Interview – Journalist Sean Carberry on Afghanistan & conflict reporting

By Mackenzie Weinger:

Journalist Sean Carberry shut down NPR’s Kabul bureau at the end of 2014 after more than two years reporting in Afghanistan. Photo: Courtesy Sean Carberry
Journalist Sean Carberry shut down NPR’s Kabul bureau at the end of 2014 after more than two years reporting in Afghanistan. Photo: Courtesy Sean Carberry

In December 2014, reporter Sean Carberry shut the doors of NPR’s Kabul, Afghanistan bureau. The United States public radio network had put the bureau’s closure on the calendar back in 2012, deciding to leave the country due to the planned reduction of US troops. After having a bureau in the city since 2006, NPR has now turned its coverage of Afghanistan over to its Islamabad correspondent, and Carberry has returned to the United States.

Carberry, currently a freelance journalist in Washington DC, spoke with Strife about closing NPR’s Kabul bureau, what’s next for Afghanistan, and his advice for reporting in conflict zones.


What did you think about the bureau closing? Did the justification for shutting it make sense to you, or was it a case of a long war and a short attention span?

I think the decision was more financial than anything else. And the feeling was similar to what they did in Iraq — NPR closed the Baghdad bureau at the end of 2011 when US troops left, so they were following that model. I understand financially why there might have been a need or desire to do that. I certainly don’t think editorially it was a decision that a number of people in management would have made.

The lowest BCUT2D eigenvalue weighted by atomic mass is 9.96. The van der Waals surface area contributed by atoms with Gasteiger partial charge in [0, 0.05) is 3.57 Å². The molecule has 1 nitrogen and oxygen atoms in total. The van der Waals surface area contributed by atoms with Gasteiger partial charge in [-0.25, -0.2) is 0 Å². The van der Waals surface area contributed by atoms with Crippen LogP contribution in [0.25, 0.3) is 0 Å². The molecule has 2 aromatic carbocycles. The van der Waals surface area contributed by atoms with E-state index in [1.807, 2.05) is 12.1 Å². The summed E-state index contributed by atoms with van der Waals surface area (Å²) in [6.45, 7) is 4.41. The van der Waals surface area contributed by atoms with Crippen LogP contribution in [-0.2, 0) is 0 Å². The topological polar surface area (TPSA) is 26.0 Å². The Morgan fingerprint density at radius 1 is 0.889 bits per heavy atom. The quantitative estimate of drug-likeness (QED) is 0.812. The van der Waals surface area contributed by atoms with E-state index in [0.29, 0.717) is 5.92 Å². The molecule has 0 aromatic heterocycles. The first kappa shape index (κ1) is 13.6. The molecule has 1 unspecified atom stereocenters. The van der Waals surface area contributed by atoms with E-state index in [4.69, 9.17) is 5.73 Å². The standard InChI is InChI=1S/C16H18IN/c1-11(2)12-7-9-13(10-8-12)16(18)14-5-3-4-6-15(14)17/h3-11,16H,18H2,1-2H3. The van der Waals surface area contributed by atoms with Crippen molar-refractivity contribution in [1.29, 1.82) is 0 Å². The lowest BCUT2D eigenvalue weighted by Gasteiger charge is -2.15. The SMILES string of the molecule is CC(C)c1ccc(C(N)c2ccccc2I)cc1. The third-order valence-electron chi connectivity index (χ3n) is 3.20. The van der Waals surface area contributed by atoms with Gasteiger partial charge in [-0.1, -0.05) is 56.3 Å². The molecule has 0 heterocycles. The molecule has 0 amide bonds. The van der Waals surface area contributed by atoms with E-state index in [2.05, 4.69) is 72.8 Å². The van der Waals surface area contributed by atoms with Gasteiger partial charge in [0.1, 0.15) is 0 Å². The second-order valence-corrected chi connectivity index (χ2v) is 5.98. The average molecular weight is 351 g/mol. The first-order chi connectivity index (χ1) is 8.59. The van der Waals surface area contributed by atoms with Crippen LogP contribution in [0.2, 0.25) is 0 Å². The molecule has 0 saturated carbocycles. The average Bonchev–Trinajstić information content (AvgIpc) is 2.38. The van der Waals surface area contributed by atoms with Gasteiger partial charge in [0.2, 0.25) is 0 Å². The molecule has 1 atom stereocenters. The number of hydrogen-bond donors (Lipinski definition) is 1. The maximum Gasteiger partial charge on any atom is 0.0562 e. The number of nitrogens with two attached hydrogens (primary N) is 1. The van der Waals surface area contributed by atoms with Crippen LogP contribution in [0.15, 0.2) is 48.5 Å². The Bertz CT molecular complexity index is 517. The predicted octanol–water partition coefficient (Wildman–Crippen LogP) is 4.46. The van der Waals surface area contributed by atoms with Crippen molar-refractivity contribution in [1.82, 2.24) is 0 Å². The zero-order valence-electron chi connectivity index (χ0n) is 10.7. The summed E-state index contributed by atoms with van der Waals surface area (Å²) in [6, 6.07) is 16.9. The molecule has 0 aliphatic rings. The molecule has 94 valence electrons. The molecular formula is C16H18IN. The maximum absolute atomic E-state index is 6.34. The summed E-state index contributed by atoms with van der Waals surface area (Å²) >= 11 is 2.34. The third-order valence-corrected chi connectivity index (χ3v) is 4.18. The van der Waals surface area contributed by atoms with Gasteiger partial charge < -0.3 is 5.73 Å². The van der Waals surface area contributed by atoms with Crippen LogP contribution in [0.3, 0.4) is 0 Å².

I did have a conversation with a senior manager last summer offering to extend and stay at least through the first half of 2015 because I felt that it was essential to continue to cover the story and see how things play out at least through the first half of the year after this transition period ends. And I was told that there was agreement that editorially that would be preferable, but, you know, it was a non-starter because financially there was not a dollar to put toward that. It was a done deal at that point.

What do you think we can we expect to see from the US-Afghanistan relationship going forward?

The recent Washington visit by President Ashraf Ghani and CEO Abdullah Abdullah appears to have been very productive. Ghani was extremely gracious and really bent over backwards to show his appreciation of US investment in Afghanistan – both in dollars and lives. It’s a stark change from former President Hamid Karzai, who became increasingly hostile towards the US.

President Obama agreed to delay his planned draw-down of troops, which both US and Afghan military officials have wanted for some time. The US also announced a new pledge of $800 million in incentive funds that Afghanistan will receive if it meets certain benchmarks. But, the question is, how long will this honeymoon last? There is a lot of Afghanistan fatigue in the US, and the public and many in Congress are wondering what the US is getting for its continued investment in Afghanistan.